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So why, you may ask, should you think about compensation now? How can you consider compensation when you haven’t been able to give salary adjustments for the past three years, or when you’re again having mandatory furloughs the week between Christmas and New Years? I would say that it’s exactly because of the continuing struggle that it’s important to get real about compensation at your non-profit.
Top Three Things Non-Profits Should Know When It Comes to Compensation
1. Know Your Compensation Philosophy
Develop clarity about your compensation philosophy. Consider including a formal compensation philosophy in your Employee Handbook. A compensation philosophy explains the role of compensation in your organization, and communicates that philosophy to both internal and external constituents. Your compensation philosophy should address:
- How you define your market? Who is the competition; do you compete for staffing with anyone? Or, if your organization collaborates with peer organizations, how do you collectively define your market?
- How do you want to situate yourself relative to the market? Do you want to match market rates at the 75th percentile (leading)? 50th(meeting)? 25th(lagging)?
- What are you trying to accomplish with your compensation strategy? How does it support the mission of your organization? Are you trying to attract top employees, reward stellar performance, encourage longer tenure, pay a fair market rate? What does your organization value?
2. Know Your Priorities Around Compensation
Once you’re clear about your overall compensation philosophy, articulate your priorities for compensation in your organization. Is it more important to be 1) situated well externally, 2) have fairness and equity internally or 3) both? Or is there another priority that dictates how you choose to compensate your staff?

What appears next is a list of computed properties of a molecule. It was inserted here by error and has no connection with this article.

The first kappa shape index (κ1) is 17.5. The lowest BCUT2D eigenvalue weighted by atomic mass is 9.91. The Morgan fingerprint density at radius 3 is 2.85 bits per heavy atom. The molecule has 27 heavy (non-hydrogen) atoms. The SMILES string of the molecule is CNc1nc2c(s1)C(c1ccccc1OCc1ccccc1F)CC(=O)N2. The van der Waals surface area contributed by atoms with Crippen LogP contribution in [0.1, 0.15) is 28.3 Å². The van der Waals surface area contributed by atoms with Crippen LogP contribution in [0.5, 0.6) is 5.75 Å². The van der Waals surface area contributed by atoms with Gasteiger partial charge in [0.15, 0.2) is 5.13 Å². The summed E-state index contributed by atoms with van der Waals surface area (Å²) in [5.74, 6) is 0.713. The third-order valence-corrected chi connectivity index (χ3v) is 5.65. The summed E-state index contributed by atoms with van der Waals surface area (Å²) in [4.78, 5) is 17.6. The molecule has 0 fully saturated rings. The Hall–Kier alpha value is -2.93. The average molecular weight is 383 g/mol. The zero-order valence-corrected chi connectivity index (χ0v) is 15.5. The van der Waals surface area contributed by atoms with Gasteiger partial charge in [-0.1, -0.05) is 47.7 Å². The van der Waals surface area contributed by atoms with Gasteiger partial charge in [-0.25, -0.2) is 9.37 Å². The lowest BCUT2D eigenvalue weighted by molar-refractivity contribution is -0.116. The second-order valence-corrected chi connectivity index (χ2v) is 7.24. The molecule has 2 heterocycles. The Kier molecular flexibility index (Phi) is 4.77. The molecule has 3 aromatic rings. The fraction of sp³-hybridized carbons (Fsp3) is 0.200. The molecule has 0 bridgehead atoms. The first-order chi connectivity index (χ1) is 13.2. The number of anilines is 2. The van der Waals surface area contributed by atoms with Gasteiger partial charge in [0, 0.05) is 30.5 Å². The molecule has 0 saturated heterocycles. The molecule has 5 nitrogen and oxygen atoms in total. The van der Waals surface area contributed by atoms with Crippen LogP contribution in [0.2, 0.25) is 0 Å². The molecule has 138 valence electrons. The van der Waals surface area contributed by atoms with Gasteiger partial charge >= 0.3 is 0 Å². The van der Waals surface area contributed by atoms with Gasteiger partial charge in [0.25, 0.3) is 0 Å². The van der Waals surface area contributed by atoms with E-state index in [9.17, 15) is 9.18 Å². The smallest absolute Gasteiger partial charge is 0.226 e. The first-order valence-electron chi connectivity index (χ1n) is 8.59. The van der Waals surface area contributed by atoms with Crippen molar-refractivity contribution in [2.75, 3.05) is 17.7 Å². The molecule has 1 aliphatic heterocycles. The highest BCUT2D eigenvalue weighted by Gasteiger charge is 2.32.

- Internal scan. Do you compensate folks differently at different levels? On different teams? How does that align with your mission or show good stewardship of resources? Do managers have responsibilities regarding compensation decisions, and if so, what support do you provide them in making those decisions?
- External benchmarking. It is good to know where you are with regard to market, especially when seeking to recruit or retain staff. Also, how close are you to target salaries, so that if and when funds become available, you know how you want to spend them?
- Strike a balance. Do you intentionally keep staff salaries at a minimum so that your organization can dedicate its financial resources to those you serve? This is important to know and communicate your approach both to staff and external constituents. Many non-profits strive to balance paying staff at a livable wage for their home locations with devoting resources to programmatic areas. The ever-present expense ratio can feel daunting at times; the key is to be clear with your compensation goals.
3. Know Your Compensation Options
While it’s nice to bring home a paycheck, these days compensation is about more than base salary. In non-profits especially, staff are generally not working primarily for their salary, but for a mix of other reasons, including dedication to the mission. In fact, studies have shown that cash compensation is not a primary motivator for staff . Consider:
- What makes up your total compensation package? Do you offer benefits? Employee Assistance Programs often come at a low cost, but contribute to work-life balance of employees.
- What are non-monetary ways that you can compensate your staff for their contributions to your organization? More flexibility of schedule? Work at home options? More group celebrations? These and other low-cost ways of compensating your staff can really pay off! Be creative! Why not ask your staff what would motivate them?
Whatever your mission, whatever your goals, the key to good compensation practices is knowing your organization, values, and staff.
Consultant at PayScale
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